The language we use with our colleagues, friends and families can have a huge and lasting impact, especially when it centres around often emotionally charged issues like sexuality or gender. Conversations around these topics can be fraught with confusion and worry over offending others, especially as the terms we use to respectfully discuss LGBTQ+ topics, sexual orientation and gender identity continue to develop and change.
But when looking to foster a more inclusive work environment where people can be free to be themselves and thrive, we all need to make sure we’re contributing. This Pride Month, we’re placing a focus on LGBTQ+ inclusive language at work, and discussing why we all have a responsibility to appreciate it and use it correctly.
Understanding LGBTQ+ inclusive language
LGBTQ+ inclusive language is used to describe and refer to LGBTQ+ individuals in a respectful, positive way. By doing this, we acknowledge and respect the differences and diversity of our colleagues, including their orientations and gender identities.
In the workplace, we often need to refer to people, introduce them to others or discuss their performance. So, when it comes to doing this for LGBTQ+ individuals, we need to use language that correctly identifies people to respect and show support for their identities and boundaries. Although most people refrain from using offensive terms, there are many instances where seemingly innocent everyday language can make people feel uncomfortable or excluded at work – known as ‘microaggressions.’
For many years, LGBTQ+ individuals have faced discrimination and microaggressions at work due to a history of intolerance and hate, so through using inclusive language, we can contribute to moving the world away from these inequalities and create a better working environment for all.
Clearing up the confusion
To have a valuable discussion around inclusive language in the workplace, we need to understand some commonly misused terms.
- ‘Gender identity’ is an individual's internal sense of being male, female, fluid, both male and female, or non-binary. This can be expressed through how one dresses and acts and/or their physical characteristics, but we can never assume anyone’s gender identity.
- A person’s ‘sex’ refers to biological differences between males and females. For example, males have XY chromosomes while females have XX chromosomes.
- ‘Sexuality’ is the attraction to people of a certain sex or gender.
Let’s take a look at some other often-overlooked words and phrases that could be replaced in favour of more inclusive versions to support our LGBTQ+ colleagues:
Ladies and gentlemen, guys and gals
Colleagues, team, people
Maternity and paternity leave
Wife, husband, boyfriend, girlfriend
How should I address you?
What are your pronouns?
Ms., Mr., Mrs.
First name or gender-neutral
He, him, she, her
They, them, first name
A word on pronouns
Many people are adding their pronouns to email signatures, social media profiles or stating them in meetings. When people disclose their pronouns (he/him, she/her), it normalises the practice of not assuming someone's gender. And when LGBTQ+ individuals feel more supported in stating their own pronouns, it can help them feel more comfortable in being themselves at work and in public.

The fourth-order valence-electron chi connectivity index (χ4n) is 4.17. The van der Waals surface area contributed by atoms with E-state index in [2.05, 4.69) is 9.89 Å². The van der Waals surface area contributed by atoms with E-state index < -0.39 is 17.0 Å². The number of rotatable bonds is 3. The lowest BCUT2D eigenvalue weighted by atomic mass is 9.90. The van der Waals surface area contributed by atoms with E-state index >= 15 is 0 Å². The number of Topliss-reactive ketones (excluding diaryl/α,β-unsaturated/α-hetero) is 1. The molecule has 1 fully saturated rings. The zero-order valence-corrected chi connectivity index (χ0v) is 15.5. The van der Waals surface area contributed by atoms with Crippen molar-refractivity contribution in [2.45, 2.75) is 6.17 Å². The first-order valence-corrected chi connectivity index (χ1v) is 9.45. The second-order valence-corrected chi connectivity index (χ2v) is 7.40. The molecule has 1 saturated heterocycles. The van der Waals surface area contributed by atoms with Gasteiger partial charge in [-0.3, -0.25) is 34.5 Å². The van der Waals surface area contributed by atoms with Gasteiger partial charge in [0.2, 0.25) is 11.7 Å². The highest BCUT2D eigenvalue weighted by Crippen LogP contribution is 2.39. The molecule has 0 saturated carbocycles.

For example, when introducing someone for the first time to our team, we can ask for their pronouns in advance of the meeting (if not already known) to make sure they are identified correctly. This doesn’t mean we’re asking them to disclose their sexual orientation or gender outright – but it does mean we’re respecting their identity, which is a basic human need.
Skipping this step means we run the risk of misrepresenting someone’s gender identity which, even without malice, is a microaggression that can seriously affect the person’s mental health and workplace experience.
Becoming aware of the importance of gender-neutral language helps us to avoid bias towards a particular gender. A great step for organisations to take is to start using ‘they’ instead of ‘he/she’ in contracts and other legal company documentation.
We can also refer to this type of inclusivity as ‘using people-first language.’ Instead of saying ‘the gay community,’ say ‘people who identify as lesbian, gay, bisexual or transgender.’ This way, you avoid assuming everyone in the group has the same characteristics or experiences.
Why we should embrace inclusive language
By building LGBTQ+ inclusive language into an organisation’s values and ways of working, we can all contribute to creating a safer, more welcoming space for LGBTQ+ people in the everyday workplace and the tech industry as a whole.
This cultivates trust among team members, helps to make LGBTQ+ individuals feel valued and appreciated, and enables conversations around fostering diversity.
Celebrate openness without forcing ‘outness’
Finally, it’s important to understand that people who aren’t open about their sexual orientation or gender identity at work may not ever feel comfortable disclosing this information. So, organisations must never force or seek to expose, but simply work to create a culture of trust and inclusivity for LGBTQ+ people.
We’re inclusive of everyone here at The Workshop, but we also understand that the topic of inclusivity (and how to better it) needs to be incorporated into year-round conversations so that everyone’s voice is valued. Our Belonging, Inclusion & Diversity team and LGBTQ+ Employee Group is always open to new members who want to show support, add their thoughts or help us find ways to promote inclusion, allyship and diversity – through Pride Month and beyond.